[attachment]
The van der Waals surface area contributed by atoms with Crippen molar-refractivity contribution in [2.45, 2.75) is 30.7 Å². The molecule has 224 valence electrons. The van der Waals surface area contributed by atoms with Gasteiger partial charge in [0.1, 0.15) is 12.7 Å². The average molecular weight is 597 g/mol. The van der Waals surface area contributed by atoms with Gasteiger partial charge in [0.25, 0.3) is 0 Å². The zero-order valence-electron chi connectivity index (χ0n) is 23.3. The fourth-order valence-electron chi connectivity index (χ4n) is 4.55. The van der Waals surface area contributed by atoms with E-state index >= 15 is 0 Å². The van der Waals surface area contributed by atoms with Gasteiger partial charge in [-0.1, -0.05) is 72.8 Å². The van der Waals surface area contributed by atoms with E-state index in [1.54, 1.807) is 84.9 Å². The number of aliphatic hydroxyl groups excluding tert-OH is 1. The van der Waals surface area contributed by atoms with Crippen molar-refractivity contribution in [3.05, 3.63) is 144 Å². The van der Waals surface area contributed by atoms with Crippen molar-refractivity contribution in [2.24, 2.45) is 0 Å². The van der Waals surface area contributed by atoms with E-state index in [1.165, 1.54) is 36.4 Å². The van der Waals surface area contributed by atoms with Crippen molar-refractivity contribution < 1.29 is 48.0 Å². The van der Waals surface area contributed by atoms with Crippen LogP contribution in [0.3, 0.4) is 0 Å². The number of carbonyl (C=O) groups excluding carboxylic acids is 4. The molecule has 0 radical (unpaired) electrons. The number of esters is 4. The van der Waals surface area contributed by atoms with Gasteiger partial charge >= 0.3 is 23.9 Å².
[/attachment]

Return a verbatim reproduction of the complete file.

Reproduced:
The van der Waals surface area contributed by atoms with Crippen molar-refractivity contribution in [2.45, 2.75) is 30.7 Å². The molecule has 224 valence electrons. The van der Waals surface area contributed by atoms with Gasteiger partial charge in [0.1, 0.15) is 12.7 Å². The average molecular weight is 597 g/mol. The van der Waals surface area contributed by atoms with Gasteiger partial charge in [0.25, 0.3) is 0 Å². The zero-order valence-electron chi connectivity index (χ0n) is 23.3. The fourth-order valence-electron chi connectivity index (χ4n) is 4.55. The van der Waals surface area contributed by atoms with E-state index >= 15 is 0 Å². The van der Waals surface area contributed by atoms with Gasteiger partial charge in [-0.1, -0.05) is 72.8 Å². The van der Waals surface area contributed by atoms with E-state index in [1.54, 1.807) is 84.9 Å². The number of aliphatic hydroxyl groups excluding tert-OH is 1. The van der Waals surface area contributed by atoms with Crippen molar-refractivity contribution in [3.05, 3.63) is 144 Å². The van der Waals surface area contributed by atoms with Crippen molar-refractivity contribution in [2.24, 2.45) is 0 Å². The van der Waals surface area contributed by atoms with E-state index in [1.165, 1.54) is 36.4 Å². The van der Waals surface area contributed by atoms with Crippen molar-refractivity contribution < 1.29 is 48.0 Å². The van der Waals surface area contributed by atoms with Crippen LogP contribution in [0.3, 0.4) is 0 Å². The number of carbonyl (C=O) groups excluding carboxylic acids is 4. The molecule has 0 radical (unpaired) electrons. The number of esters is 4. The van der Waals surface area contributed by atoms with Gasteiger partial charge >= 0.3 is 23.9 Å².